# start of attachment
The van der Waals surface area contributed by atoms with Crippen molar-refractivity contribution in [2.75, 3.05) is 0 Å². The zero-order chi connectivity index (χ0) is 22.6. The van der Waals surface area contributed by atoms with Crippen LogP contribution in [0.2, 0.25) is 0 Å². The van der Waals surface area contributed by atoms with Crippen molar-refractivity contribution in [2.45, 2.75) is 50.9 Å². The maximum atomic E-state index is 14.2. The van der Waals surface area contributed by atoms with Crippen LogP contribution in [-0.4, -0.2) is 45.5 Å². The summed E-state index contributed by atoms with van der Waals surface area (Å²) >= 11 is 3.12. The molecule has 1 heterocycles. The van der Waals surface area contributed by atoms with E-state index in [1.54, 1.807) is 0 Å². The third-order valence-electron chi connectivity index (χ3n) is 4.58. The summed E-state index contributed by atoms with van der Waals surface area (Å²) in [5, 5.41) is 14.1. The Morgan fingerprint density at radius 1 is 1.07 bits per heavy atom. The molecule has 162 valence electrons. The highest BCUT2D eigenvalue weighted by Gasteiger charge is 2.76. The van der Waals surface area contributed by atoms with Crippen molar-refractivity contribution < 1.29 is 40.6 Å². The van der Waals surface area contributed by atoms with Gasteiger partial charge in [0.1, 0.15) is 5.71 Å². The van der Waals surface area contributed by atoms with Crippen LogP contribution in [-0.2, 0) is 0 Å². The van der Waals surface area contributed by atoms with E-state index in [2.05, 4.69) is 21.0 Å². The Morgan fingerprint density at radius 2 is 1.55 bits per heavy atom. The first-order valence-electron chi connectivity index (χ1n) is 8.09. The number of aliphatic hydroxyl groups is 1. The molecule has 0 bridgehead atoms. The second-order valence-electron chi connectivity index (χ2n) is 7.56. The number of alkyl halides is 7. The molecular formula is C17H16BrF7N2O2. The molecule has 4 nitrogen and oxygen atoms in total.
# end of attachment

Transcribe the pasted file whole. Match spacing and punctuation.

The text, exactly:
The van der Waals surface area contributed by atoms with Crippen molar-refractivity contribution in [2.75, 3.05) is 0 Å². The zero-order chi connectivity index (χ0) is 22.6. The van der Waals surface area contributed by atoms with Crippen LogP contribution in [0.2, 0.25) is 0 Å². The van der Waals surface area contributed by atoms with Crippen molar-refractivity contribution in [2.45, 2.75) is 50.9 Å². The maximum atomic E-state index is 14.2. The van der Waals surface area contributed by atoms with Crippen LogP contribution in [-0.4, -0.2) is 45.5 Å². The summed E-state index contributed by atoms with van der Waals surface area (Å²) >= 11 is 3.12. The molecule has 1 heterocycles. The van der Waals surface area contributed by atoms with E-state index in [1.54, 1.807) is 0 Å². The third-order valence-electron chi connectivity index (χ3n) is 4.58. The summed E-state index contributed by atoms with van der Waals surface area (Å²) in [5, 5.41) is 14.1. The Morgan fingerprint density at radius 1 is 1.07 bits per heavy atom. The molecule has 162 valence electrons. The highest BCUT2D eigenvalue weighted by Gasteiger charge is 2.76. The van der Waals surface area contributed by atoms with Crippen molar-refractivity contribution < 1.29 is 40.6 Å². The van der Waals surface area contributed by atoms with Gasteiger partial charge in [0.1, 0.15) is 5.71 Å². The van der Waals surface area contributed by atoms with Crippen LogP contribution in [-0.2, 0) is 0 Å². The van der Waals surface area contributed by atoms with E-state index in [2.05, 4.69) is 21.0 Å². The Morgan fingerprint density at radius 2 is 1.55 bits per heavy atom. The first-order valence-electron chi connectivity index (χ1n) is 8.09. The number of aliphatic hydroxyl groups is 1. The molecule has 0 bridgehead atoms. The second-order valence-electron chi connectivity index (χ2n) is 7.56. The number of alkyl halides is 7. The molecular formula is C17H16BrF7N2O2. The molecule has 4 nitrogen and oxygen atoms in total.